1382 (3d Crr. 1985). ·Though the entrre relationship should be examined, courts have developed
certain criteria to assist them in this exLation. The Third Circuit has specifically enumerated
the following factors:
1) the degree of the alleged employer's right to control the manner in which the
work is to be performed; 2) thJ alleged employee's opportunity for profit or loss
depending upon his manageriJl skill; 3) the alleged employee's investment in
equipment or materials requirdd for his task, or his employment of helpers; 4)
whether the service rendered re}iuires a special skill; 5) the degree of permanence
of the working relationship; 6) rhether the service rendered is an integral part of
the alleged employer's business.
Martin, 949 F.2d at 1293.
The parties dispute every fact relating to the parties' employment relationship, except that
when Plaintiff was required to travel fol work, Defendants would provide Plaintiff with money
for hotel rooms and transportation for Taintiff and for the customers Plaintiff was servicing and,
at the end of each workday, Amr Rihan or Fida Dahrouj drove Plaintiff from the office to the
train station for Plaintiff to go home. (Pl.'s SOF ~~ 39-40). All facts regarding Defendants'
control over the manner in which work was performed, Plaintiffs opportunity for profit or loss
depending oil his skill, Plaintiff or Defendants' provision of the tools of the trade, the degree of
permanence, and whether Plaintiff's s1ce was an integral part of Defendants' business are in
dispute. Therefore, summary judgmenl on Counts One and Two is inappropriate.
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Similarly, Trenton Auto Sales dies that it promised to pay Plaintiff a commission and
rather asserts that Plaintiff promised to pay Trenton Auto Sales some amount for each car he
purchased while operating under their license. (Def. 's SOF 1 12, ECF No. 107). Therefore,
material facts are in dispute regarding (fount Three Breach of Contract.
Regarding Count IV, DefendanJ ALO Enterprises does not dispute that it and Plaintiff
had an agreement whereupon ALO agrL to pay Plaintiff a $25.00 per car commission (Def. 's
SOF, 11) nor does Defendant provide Ly support for its objection to Plaintiff's statement of
fact claiming that Defendant did not pJ that commission (id. , 1). However, the parties dispute
the type of
relationshi~whether Plainlff shipped "on behalf of ALO" or "through ALO," or
"facilitated or participated in the shipmLt of [cars] on behalfof [ALO]" (Pl.' s SOF inf 58, 61,
63; Def.' s SOF , 11; Arn. Comp!. ,
69~d that dispute will affect the number of cars that
Defendant could be liable for. TherefoL, there is a dispute of material fact and summary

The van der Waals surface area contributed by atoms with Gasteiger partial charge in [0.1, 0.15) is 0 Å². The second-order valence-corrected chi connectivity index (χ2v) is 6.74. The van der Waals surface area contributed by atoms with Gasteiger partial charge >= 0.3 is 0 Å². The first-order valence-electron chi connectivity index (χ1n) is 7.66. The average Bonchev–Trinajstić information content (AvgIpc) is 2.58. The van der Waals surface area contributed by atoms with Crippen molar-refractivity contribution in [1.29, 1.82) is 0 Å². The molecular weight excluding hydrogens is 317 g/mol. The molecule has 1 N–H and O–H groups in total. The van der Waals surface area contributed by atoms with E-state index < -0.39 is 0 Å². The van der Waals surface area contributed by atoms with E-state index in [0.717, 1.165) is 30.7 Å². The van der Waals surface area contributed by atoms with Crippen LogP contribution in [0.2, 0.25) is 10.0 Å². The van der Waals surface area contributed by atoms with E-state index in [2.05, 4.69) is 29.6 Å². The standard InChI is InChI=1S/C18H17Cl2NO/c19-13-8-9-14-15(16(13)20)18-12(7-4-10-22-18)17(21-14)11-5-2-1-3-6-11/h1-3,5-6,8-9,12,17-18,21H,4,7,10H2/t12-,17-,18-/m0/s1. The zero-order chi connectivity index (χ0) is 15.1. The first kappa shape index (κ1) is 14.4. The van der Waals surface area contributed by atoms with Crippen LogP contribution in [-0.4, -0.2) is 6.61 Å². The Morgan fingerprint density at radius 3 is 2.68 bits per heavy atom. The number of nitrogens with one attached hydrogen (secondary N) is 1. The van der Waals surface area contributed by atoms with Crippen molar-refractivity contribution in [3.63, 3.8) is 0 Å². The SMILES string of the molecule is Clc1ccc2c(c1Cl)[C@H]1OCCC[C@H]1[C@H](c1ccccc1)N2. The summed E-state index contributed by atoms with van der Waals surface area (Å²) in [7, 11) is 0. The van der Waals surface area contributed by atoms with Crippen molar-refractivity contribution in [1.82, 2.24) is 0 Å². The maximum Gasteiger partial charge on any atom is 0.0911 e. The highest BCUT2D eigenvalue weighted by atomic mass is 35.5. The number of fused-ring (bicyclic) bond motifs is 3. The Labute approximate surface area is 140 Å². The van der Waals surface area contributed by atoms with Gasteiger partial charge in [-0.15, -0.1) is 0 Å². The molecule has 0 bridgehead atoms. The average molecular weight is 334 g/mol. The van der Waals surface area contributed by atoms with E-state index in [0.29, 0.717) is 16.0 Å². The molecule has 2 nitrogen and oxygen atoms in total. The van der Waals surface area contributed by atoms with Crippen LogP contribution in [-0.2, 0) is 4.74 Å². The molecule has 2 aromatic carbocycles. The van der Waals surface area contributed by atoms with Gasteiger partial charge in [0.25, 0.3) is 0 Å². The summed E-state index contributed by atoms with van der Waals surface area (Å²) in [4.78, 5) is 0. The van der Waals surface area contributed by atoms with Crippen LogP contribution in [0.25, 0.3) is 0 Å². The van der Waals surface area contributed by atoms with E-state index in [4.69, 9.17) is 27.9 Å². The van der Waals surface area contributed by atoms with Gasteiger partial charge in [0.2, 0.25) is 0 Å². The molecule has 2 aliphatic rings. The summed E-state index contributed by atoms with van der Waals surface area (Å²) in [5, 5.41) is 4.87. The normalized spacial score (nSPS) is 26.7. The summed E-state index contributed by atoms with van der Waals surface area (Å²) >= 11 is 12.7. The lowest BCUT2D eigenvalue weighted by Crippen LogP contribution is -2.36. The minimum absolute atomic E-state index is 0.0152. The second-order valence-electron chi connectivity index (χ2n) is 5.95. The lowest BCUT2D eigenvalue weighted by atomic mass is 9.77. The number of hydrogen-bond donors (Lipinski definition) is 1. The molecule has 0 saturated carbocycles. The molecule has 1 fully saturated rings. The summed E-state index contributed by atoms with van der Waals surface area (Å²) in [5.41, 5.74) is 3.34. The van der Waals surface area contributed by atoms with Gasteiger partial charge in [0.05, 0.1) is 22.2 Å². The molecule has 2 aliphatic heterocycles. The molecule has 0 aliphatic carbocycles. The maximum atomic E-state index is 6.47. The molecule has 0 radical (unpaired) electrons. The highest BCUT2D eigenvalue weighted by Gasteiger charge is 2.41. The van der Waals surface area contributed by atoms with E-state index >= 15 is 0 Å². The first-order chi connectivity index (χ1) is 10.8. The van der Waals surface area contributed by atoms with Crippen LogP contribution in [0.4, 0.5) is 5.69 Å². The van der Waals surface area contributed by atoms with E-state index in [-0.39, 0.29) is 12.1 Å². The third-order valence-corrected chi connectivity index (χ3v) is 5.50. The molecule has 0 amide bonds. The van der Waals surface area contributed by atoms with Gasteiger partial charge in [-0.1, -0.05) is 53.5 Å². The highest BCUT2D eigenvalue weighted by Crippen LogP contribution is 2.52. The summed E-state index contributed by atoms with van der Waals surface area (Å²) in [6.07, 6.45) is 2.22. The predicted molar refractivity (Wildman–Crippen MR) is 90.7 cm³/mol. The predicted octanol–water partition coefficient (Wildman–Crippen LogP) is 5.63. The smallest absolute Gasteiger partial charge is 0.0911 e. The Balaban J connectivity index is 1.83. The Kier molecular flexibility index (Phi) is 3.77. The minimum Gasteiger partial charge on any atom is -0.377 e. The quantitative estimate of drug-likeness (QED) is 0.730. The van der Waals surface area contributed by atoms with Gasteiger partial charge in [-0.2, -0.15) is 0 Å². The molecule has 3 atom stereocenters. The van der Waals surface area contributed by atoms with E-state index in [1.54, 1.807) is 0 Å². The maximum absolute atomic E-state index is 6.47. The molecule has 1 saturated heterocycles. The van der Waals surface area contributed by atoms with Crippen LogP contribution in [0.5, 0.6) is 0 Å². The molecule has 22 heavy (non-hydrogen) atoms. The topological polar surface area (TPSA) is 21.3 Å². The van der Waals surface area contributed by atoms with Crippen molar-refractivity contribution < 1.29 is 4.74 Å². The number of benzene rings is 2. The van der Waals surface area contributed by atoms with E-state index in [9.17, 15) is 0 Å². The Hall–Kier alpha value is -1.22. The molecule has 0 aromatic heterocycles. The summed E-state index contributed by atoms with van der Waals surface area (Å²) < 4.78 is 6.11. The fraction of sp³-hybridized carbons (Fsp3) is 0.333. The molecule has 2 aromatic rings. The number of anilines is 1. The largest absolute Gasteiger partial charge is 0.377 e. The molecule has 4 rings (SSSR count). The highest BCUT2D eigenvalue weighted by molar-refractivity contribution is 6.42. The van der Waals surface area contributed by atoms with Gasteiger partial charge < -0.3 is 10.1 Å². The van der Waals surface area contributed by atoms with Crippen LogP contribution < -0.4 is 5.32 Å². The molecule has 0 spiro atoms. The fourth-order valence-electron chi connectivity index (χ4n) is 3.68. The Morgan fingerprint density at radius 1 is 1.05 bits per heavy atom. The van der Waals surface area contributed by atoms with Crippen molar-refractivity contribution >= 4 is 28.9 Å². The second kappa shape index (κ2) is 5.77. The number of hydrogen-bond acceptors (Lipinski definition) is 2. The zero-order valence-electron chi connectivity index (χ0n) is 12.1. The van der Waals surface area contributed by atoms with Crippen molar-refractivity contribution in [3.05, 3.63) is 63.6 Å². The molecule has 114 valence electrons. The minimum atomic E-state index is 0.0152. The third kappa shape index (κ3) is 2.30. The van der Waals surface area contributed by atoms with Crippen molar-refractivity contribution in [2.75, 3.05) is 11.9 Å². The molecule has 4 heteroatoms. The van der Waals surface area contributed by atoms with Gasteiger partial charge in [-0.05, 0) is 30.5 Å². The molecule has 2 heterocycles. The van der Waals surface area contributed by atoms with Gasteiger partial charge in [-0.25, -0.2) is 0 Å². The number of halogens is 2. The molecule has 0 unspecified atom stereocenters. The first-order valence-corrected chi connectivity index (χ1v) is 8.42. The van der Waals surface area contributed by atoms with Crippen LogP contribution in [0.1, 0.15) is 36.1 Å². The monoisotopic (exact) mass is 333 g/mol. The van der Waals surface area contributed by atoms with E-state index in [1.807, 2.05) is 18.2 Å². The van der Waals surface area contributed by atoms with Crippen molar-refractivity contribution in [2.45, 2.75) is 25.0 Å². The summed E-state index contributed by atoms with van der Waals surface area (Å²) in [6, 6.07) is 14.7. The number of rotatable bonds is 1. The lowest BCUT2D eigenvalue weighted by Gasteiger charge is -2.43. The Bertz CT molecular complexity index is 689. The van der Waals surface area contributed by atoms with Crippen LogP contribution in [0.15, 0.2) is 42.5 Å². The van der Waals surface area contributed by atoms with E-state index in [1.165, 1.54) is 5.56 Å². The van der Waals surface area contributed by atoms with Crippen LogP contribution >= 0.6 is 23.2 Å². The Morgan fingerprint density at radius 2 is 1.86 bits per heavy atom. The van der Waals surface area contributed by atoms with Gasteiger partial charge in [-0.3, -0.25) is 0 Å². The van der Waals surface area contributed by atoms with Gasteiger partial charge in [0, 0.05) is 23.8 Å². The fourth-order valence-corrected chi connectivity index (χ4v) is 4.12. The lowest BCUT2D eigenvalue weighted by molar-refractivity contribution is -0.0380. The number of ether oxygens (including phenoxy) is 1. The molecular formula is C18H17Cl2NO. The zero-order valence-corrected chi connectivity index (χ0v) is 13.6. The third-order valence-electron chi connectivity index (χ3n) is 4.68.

judgment is inappropriate.
B. Concerns about Form
Plaintiff argues that Defendants did not cite to the record when they disputed Plaintiffs
Statement of Material Facts, as required by the Local Rules. Plaintiff argues, therefore, that the
Court must consider all facts
Factual assertions must be set oli in separately numbered paragraphs and each fact must
be properly cited to the affidavits and +er documents submitted in support of or in opposition
to the motion. Local Civil Rule 56.1; see, e.g., Graham v. Hathaway Lodge, 2015 WL 8490934
(D.N.J. Dec. 9, 2015) (court declined tj consider statements that relied upon a deposition, when
the transcript was not included); Avataj Bus. Connection v. Uni-Marts, 2007 WL 1574054, at *3
n.6 (D.N.J. May 30, 2007) (considering only "the facts ... that are specifically cited to the record
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of this case"). Furthermore, the statement of undisputed facts must be a document separate and
apart from the legal briefs, and failure Jo comply with this requirement could result in the
adversary's statement of undisputed fjts being deemed admitted. Cruse v. State ofNew Jersey,
2013 WL 6909911, at *1 n.2 (D.N.J.
31, 2013) (accepting as true all of the moving party's
statement of facts, where opposing pany failed to address each paragraph of the statement of
undisputed facts). However, this court has excused issues of form and accepted factual disputes
where the "submission meets the princilple embodied by the rule-that the parties narrow the key
issues so the Court can adjudicate the lotion without embarking on a judicial scavenger hunt for
relevant facts." Schecter v. &heeler, 2108 WL 5054343, at *7 (D.N.J. Nov. 26, 2008).
Defendants did not provide a response to Plaintiffs Statement of Facts in a document
separate and apart from their legal brief, nor did they provide citations to support their objections
to Plaintiff's Statement of Material F+. (ECF No. 107 at 5-7). However, Defendants did
provide their own, responsive statement of facts (id.), with citations to exhibits (ECF No. 107-1)
ac~ into doubt regarding Counts One, Two, and Three.
Specifically, Defendants allege that Pl~ntiff was an independent contractor who was pennitted
that throw Plaintiff's Statement of F
to operate his own automobile resale blsiness under Trenton Auto Sales' auction license and
using ALO Enterprises to ship his vehilles abroad. (Defs.' SOF irlf 2-12, ECF No. 107). The
relationship and contract terms betwj Plaintiff and Trenton Auto Sales are in dispute. (Pl.' s
SOF iMf 59, 62; Defs.' SOF, 12). Th4efore, the Court will not grant summary judgment on the
basis that the proper format was not folllowed. See Schecter, 2008 WL 5054343, at *7.
However, the parties are directed to pjperly comply with the Local Civil Rules in connection
w1·th any future submissions to thi s colilrt.
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For the foregoing reasons, Plaintiff's Motion for Partial Summary Judgment will be
denied. A corresponding order will fol ow.
q J1 / I 1-